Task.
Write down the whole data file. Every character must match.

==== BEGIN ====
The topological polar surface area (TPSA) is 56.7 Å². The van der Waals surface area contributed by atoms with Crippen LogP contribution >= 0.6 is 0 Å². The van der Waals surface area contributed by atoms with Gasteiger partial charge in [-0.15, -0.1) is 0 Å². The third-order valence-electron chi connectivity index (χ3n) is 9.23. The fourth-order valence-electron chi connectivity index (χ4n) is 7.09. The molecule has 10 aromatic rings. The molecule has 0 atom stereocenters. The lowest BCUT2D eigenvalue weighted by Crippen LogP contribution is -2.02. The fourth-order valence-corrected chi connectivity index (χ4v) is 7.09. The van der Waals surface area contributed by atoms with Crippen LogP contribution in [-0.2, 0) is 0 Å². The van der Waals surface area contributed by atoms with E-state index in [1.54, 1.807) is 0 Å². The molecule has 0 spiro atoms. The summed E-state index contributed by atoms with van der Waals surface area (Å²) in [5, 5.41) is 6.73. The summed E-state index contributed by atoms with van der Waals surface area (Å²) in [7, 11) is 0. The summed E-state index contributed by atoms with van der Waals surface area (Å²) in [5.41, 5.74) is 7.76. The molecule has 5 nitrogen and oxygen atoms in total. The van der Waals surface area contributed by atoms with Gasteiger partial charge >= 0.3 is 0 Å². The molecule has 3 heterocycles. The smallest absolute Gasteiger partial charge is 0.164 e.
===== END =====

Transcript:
The topological polar surface area (TPSA) is 56.7 Å². The van der Waals surface area contributed by atoms with Crippen LogP contribution >= 0.6 is 0 Å². The van der Waals surface area contributed by atoms with Gasteiger partial charge in [-0.15, -0.1) is 0 Å². The third-order valence-electron chi connectivity index (χ3n) is 9.23. The fourth-order valence-electron chi connectivity index (χ4n) is 7.09. The molecule has 10 aromatic rings. The molecule has 0 atom stereocenters. The lowest BCUT2D eigenvalue weighted by Crippen LogP contribution is -2.02. The fourth-order valence-corrected chi connectivity index (χ4v) is 7.09. The van der Waals surface area contributed by atoms with Crippen LogP contribution in [-0.2, 0) is 0 Å². The van der Waals surface area contributed by atoms with E-state index in [1.54, 1.807) is 0 Å². The molecule has 0 spiro atoms. The summed E-state index contributed by atoms with van der Waals surface area (Å²) in [5, 5.41) is 6.73. The summed E-state index contributed by atoms with van der Waals surface area (Å²) in [7, 11) is 0. The summed E-state index contributed by atoms with van der Waals surface area (Å²) in [5.41, 5.74) is 7.76. The molecule has 5 nitrogen and oxygen atoms in total. The van der Waals surface area contributed by atoms with Gasteiger partial charge >= 0.3 is 0 Å². The molecule has 3 heterocycles. The smallest absolute Gasteiger partial charge is 0.164 e.